V. AGE. Ort am I by the women told, Poor Anacreon! thou grow'st old : Look how thy hairs are falling all; Poor Anacreon, how they fall! Whether I grow old or no, By th' effects, I do not know; This I know, without being told "Tis time to live, if I grow old; 'Tis time short pleasures now to take Of little life the best to make, And manage wisely the last stake.
VII. GOLD. A MIGHTY pain to love it is, And 'tis a pain that pain to miss But, of all pains, the greatest pain It is to love, but love in vain. Virtue now, nor noble blood, Nor wit, by love is understood Gold alone does passion move Gold monopolizes love. A curse on her, and on the man Who this traffic first began ! A curse on him who found the ore ! A curse on him who digg'd the store ! A curse on him who did refine it! A curse on him who first did coin it! A curse, all curses else above, On him who us'd it first in love! Gold begets in brethren hate; Gold in families debate; Gold does friendships separate ; Gold does civil wars create. These the smallest harms of it! Gold, alas! does love beget.
X. THE GRASSHOPPER. Happy Insect! what can be In happiness compar'd to thee ? Fed with nourishment divine, The dewy Morning's gentle wine! Nature waits upon thee still, And thy verdant cup does fill; "Tis fill'd wherever thou dost tread, Nature's self's thy Ganymede. Thou dost drink, and dance, and sing; Happier than the happiest king ! All the fields which thou dost see, All the plants, belong to thee; All that summer-hours produce, Fertile made with early juice. Man for thee does sow and plow; Farmer he, and landlord thou ! Thou dost innocently joy ; Nor does thy luxury destroy ; The shepherd gladly heareth thee, More harmonious than he. The country hinds with gladness hear, Prophet of the ripen'd year! Thee Phæbus loves, and does inspire ; Phæbus is hinself thy sire. To thee, of all things upon earth, Life is no longer than thy mirth. Happy insect, happy thou ! Dost neither age nor winter know; But, when thou'st drunk, and danc'd, and sung Thy fill, the flow'ry leaves among, (Voluptuous, and wise withal, Epicurean animal!) Sated with thy summer feast, Thou retir'st to endless rest.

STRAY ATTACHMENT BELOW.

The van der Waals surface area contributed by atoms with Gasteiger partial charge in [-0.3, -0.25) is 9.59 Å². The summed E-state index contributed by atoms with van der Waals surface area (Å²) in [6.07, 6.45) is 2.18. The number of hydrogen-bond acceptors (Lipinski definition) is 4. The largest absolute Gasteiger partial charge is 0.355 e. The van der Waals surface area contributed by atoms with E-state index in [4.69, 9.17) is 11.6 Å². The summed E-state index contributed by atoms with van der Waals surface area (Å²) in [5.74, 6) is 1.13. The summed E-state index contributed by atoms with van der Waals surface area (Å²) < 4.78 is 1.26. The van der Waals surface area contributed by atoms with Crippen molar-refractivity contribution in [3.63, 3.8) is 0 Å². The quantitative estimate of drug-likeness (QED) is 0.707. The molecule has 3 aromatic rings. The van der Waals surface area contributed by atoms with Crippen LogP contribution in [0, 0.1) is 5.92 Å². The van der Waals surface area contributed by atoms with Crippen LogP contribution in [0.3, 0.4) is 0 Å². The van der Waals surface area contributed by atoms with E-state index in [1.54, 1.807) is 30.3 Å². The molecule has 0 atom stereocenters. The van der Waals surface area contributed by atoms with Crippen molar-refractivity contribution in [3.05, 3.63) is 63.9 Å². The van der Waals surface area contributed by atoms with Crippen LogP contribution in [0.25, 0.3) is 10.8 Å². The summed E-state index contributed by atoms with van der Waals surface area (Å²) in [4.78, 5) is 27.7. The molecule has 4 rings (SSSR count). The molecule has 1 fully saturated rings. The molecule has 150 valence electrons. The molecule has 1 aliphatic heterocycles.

VIII. THE EPICURE. Fill the bowl with rosy wine! Around our temples roses twine! And let us cheerfully awhile, Like the wine and roses, smile. Crown'd with roses, we contemn Gyges' wealthy diadem. To-day is ours, what do we fear? To-day is ours; we have it here : Let's treat it kindly, that it may Wish, at least, with us to stay. Let's banish business, banish sorrow; To the gods belongs to-morrow.
XI. THE SWALLOW. Foolish Prater, what dost thou So early at my window do,
With thy tuneless serenade?
ELEGY UPON ANACREON; WHO WAS CHOKED BY A GRAPE STONE.
SPOKEN BY THE GOD OF LOVE.
How shall I lament thine end,
Some do but their youth allow me,